Enhancing our research capability will allow us to assess and analyse approaches to workplace safety at a national level. It will also help ensure our policy is future focussed, and that our advice and model laws remain current and adapt to new technologies, industries, and ways of working. 

I look forward to an ambitious but exciting journey ahead which I believe will help position Safe Work Australia well to continue to deliver our vision of safe and healthy work for all.

"Enhancing our research capability will help ensure our policy is future focused, that our advice and model laws remain current and we adapt to new technologies, industries and ways of working."

Marie Boland
CEO Safe Work Australia

Protecting workers from airborne contaminants

Following extensive consultation and an expert review, WHS ministers have approved new workplace exposure limits for airborne contaminants, which will come into effect on 1 December 2026 following a harmonised transitional period. 

Work processes can release dusts, gases, fumes, vapours or mists into the air – known as airborne contaminants. These may be invisible or odourless, and breathing them in can increase the risk of adverse health effects, including occupational lung diseases. Under the model WHS Regulations, persons conducting a business or undertaking (PCBUs) must ensure that workers are not exposed to a level of airborne contaminant that exceeds the WES.

From WES to WEL: what’s changing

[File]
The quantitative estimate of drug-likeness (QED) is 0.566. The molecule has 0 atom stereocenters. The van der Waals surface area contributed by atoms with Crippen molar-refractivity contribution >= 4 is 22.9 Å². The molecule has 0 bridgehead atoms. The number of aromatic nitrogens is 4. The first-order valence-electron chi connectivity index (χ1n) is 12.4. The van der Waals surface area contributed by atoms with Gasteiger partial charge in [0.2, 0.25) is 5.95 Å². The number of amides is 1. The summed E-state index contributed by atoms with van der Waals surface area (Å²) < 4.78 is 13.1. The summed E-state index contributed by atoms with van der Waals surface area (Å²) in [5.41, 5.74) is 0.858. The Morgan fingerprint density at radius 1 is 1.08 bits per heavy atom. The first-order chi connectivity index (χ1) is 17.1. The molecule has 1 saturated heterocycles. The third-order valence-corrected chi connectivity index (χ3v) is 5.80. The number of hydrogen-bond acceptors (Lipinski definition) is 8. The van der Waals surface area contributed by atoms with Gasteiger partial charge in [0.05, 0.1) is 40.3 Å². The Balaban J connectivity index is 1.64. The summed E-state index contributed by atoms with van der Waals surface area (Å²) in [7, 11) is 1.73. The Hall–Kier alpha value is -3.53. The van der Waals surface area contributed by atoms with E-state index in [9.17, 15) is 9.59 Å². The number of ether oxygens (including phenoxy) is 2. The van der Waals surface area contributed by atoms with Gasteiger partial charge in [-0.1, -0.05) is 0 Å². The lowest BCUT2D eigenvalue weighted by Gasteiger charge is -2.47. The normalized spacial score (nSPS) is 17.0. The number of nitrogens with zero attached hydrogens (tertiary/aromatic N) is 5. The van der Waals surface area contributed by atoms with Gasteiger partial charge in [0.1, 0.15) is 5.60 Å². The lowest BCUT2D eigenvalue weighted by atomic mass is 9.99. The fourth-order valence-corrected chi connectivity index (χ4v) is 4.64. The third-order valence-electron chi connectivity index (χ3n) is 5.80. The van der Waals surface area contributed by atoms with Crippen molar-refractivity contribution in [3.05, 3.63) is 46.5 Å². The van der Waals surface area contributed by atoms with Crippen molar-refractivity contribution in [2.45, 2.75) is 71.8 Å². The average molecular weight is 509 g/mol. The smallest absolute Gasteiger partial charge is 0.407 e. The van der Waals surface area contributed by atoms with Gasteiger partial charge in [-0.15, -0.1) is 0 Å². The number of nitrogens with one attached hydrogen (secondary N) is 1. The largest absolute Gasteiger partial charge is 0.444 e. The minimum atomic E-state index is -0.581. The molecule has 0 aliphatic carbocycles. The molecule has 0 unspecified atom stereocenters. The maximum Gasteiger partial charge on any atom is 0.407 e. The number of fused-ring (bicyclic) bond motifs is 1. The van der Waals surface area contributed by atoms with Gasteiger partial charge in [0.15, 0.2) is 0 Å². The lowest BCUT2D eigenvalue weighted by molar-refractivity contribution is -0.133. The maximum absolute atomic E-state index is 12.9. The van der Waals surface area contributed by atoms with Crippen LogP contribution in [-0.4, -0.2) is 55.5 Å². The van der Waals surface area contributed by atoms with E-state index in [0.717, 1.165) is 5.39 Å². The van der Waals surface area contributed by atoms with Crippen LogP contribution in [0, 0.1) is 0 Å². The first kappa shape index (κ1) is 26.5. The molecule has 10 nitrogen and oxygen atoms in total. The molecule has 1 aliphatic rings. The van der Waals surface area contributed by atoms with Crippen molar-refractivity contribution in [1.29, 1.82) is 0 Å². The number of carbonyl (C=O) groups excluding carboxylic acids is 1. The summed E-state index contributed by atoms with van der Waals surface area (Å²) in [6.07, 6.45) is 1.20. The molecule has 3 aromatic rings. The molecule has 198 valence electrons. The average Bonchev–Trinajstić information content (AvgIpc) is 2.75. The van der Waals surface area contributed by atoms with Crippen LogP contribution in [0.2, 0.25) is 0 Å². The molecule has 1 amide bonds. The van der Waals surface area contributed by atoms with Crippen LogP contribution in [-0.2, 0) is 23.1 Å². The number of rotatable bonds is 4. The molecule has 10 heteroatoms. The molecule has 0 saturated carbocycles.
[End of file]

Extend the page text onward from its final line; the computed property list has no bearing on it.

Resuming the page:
The workplace exposure standards will be known as workplace exposure limits, or WEL, when the WEL is implemented on 1 December 2026. The change from standards to limits aligns with terms used internationally and makes it clear that these are limits that should not be exceeded. There are no changes to the concept or units of measurement.  

"Based on contemporary health data, the updated workplace exposure limits for airborne contaminants will help better protect workers and make workplaces safer."

Fiona Leves, Director, Chemicals Policy

While most exposure limits remained unchanged, the WES Review did result in some reductions and increases in limits and the removal or introduction of new limits. These include:

  • reductions in 160 exposure limits
  • increases in 11 exposure limits
  • amendments to 79 exposure limits, including:
    • introduction or removal of 8-hour time weighted average, short term exposure limit or peak limitation for a particular airborne contaminant
    • merging multiple pre-existing exposure standards into a singular WEL
    • splitting pre-existing exposure standards into 2 WELs to account for differences in the inhalation and respirable fraction
  • introduction of 30 exposure limits
  • removal of 6 exposure limits.

Compliance with the WEL list will only become mandatory following 1 December 2026 and once adopted into the WHS laws of each jurisdiction. Until then, PCBUs must ensure they still adhere to the current WES and fulfil their existing duty to eliminate or minimise risks to workers from hazardous chemicals so far as is reasonably practicable.